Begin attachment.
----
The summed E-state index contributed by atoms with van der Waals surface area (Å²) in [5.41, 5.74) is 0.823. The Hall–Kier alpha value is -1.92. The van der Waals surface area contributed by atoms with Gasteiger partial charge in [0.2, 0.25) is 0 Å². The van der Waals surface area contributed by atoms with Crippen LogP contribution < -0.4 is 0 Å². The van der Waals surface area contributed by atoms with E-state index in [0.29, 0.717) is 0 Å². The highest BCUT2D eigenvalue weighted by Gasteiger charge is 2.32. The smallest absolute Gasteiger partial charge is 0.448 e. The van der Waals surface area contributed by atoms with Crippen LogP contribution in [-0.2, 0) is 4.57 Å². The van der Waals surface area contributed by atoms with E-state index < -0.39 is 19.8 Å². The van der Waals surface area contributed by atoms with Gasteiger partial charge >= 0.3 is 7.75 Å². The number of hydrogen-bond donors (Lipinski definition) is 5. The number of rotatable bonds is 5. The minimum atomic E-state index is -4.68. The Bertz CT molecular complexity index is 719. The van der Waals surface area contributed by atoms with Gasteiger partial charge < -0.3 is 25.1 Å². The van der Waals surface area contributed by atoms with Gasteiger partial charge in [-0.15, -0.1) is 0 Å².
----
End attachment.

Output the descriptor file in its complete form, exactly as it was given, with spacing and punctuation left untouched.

The summed E-state index contributed by atoms with van der Waals surface area (Å²) in [5.41, 5.74) is 0.823. The Hall–Kier alpha value is -1.92. The van der Waals surface area contributed by atoms with Gasteiger partial charge in [0.2, 0.25) is 0 Å². The van der Waals surface area contributed by atoms with Crippen LogP contribution < -0.4 is 0 Å². The van der Waals surface area contributed by atoms with E-state index in [0.29, 0.717) is 0 Å². The highest BCUT2D eigenvalue weighted by Gasteiger charge is 2.32. The smallest absolute Gasteiger partial charge is 0.448 e. The van der Waals surface area contributed by atoms with Crippen LogP contribution in [-0.2, 0) is 4.57 Å². The van der Waals surface area contributed by atoms with E-state index < -0.39 is 19.8 Å². The van der Waals surface area contributed by atoms with Gasteiger partial charge >= 0.3 is 7.75 Å². The number of hydrogen-bond donors (Lipinski definition) is 5. The number of rotatable bonds is 5. The minimum atomic E-state index is -4.68. The Bertz CT molecular complexity index is 719. The van der Waals surface area contributed by atoms with Gasteiger partial charge < -0.3 is 25.1 Å². The van der Waals surface area contributed by atoms with Gasteiger partial charge in [-0.15, -0.1) is 0 Å².